Time-Limited Training

By Rebecca Charlton

Sometimes I feel like my only conversations are about how busy we all are. It seems we’re all performing a juggling act and as spring approaches, it can be hard to see how it’s possible to fit in enough training around day-to-day life.

This is the time to start focusing on how to realistically ramp things up, quite literally when it comes to the elevation gain involved in Dragon Ride 2024, without compromising your health and energy for the rest of life’s commitments.

It’s easy to look to professional cyclists who are regularly fitting in five-hour rides during the week and making it seem easy but they’ll have professional massage on hand, nutrition consultants and constant support to make sure they’re not depleting their immune system.

With that in mind, a bit of planning goes a long way in optimising your training, to keep progressing your fitness and minimising setbacks.

Plan your harder sessions

Without a plan it can be difficult to achieve the volume and intensity you need within your training. You’ll be looking to get in some longer rides at this point in the year, and preferably some hillier sessions too. I’d suggest looking at the calendar and planning days when you can not only fit in enough time to prioritise your quality hours in the saddle but also when you have the capacity to recover. Is there a social occasion the night before that you can skip to increase the number of hours you can sleep before heading out first thing? We may not be pro riders, but when you’re training like one, finding a window to recover can make all the difference. Sometimes, or perhaps more often than not, this won’t be possible, so if this is the case, prep a recovery meal and drink to take straight out with you to help that process, even if it is on your feet rather than in front of a Sunday afternoon film!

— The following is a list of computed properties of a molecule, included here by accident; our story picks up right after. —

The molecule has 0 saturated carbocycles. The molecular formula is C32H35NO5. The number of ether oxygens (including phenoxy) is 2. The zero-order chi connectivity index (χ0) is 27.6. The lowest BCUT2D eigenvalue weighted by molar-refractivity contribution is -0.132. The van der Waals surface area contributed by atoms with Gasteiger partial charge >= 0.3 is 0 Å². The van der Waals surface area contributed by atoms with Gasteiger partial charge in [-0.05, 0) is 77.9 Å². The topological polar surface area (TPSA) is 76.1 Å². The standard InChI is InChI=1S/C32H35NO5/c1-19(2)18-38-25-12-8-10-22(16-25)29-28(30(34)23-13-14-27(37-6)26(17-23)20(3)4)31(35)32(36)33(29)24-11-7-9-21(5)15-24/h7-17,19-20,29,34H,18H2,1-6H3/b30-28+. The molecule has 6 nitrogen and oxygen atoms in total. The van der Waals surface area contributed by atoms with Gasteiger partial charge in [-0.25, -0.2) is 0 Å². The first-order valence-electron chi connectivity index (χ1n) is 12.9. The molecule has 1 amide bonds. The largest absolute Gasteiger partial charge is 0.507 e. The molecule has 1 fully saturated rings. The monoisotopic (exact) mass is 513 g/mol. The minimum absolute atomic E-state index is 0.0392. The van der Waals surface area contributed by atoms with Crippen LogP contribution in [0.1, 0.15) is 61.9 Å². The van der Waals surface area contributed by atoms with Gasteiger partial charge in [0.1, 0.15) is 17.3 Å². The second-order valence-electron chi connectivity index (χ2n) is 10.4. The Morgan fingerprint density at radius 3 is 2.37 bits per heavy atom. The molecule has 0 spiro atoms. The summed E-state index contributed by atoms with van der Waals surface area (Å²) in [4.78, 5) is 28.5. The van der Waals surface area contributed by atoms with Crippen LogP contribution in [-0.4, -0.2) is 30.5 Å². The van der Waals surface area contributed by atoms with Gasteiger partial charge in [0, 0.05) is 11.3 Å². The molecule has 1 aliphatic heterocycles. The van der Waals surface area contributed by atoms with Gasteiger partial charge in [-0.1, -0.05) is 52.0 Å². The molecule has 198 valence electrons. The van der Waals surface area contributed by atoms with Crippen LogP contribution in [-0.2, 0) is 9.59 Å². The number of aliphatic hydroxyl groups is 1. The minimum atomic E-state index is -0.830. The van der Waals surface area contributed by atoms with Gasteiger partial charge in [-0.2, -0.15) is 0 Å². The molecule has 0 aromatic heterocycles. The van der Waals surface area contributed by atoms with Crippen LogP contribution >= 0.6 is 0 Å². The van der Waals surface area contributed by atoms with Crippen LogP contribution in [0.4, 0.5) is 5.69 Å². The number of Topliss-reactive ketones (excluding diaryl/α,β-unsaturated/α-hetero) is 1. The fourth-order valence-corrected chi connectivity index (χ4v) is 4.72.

Eat well

When you’re squeezing training in around a busy life it’s very easy to forget how important it is to maintain good nutrition, and as you increase your training load this becomes even more crucial in order to avoid illness and setbacks. We all start out with good intentions when it comes to healthy eating but when you’re rushing in and out of the door it can be the first thing to slip. Just like scheduling your sessions, try to stock up on foods that will assist you on and off the bike, or batch cook some meals so you don’t even have to think when you return from a ride and you’re exhausted. It’s easy to find yourself past the point of hunger and that’s when most of us will reach for accessible foods that may be lacking in nutritional value. It might not seem like the most exciting exercise on a Sunday night but writing down the meals you’re going to have each day of the week, on a wipe clean fridge planner for example, can go a long way in taking the stress out of thinking what to cook everyday and means you can get in the ingredients you need in advance.

Fuel your rides efficiently each ride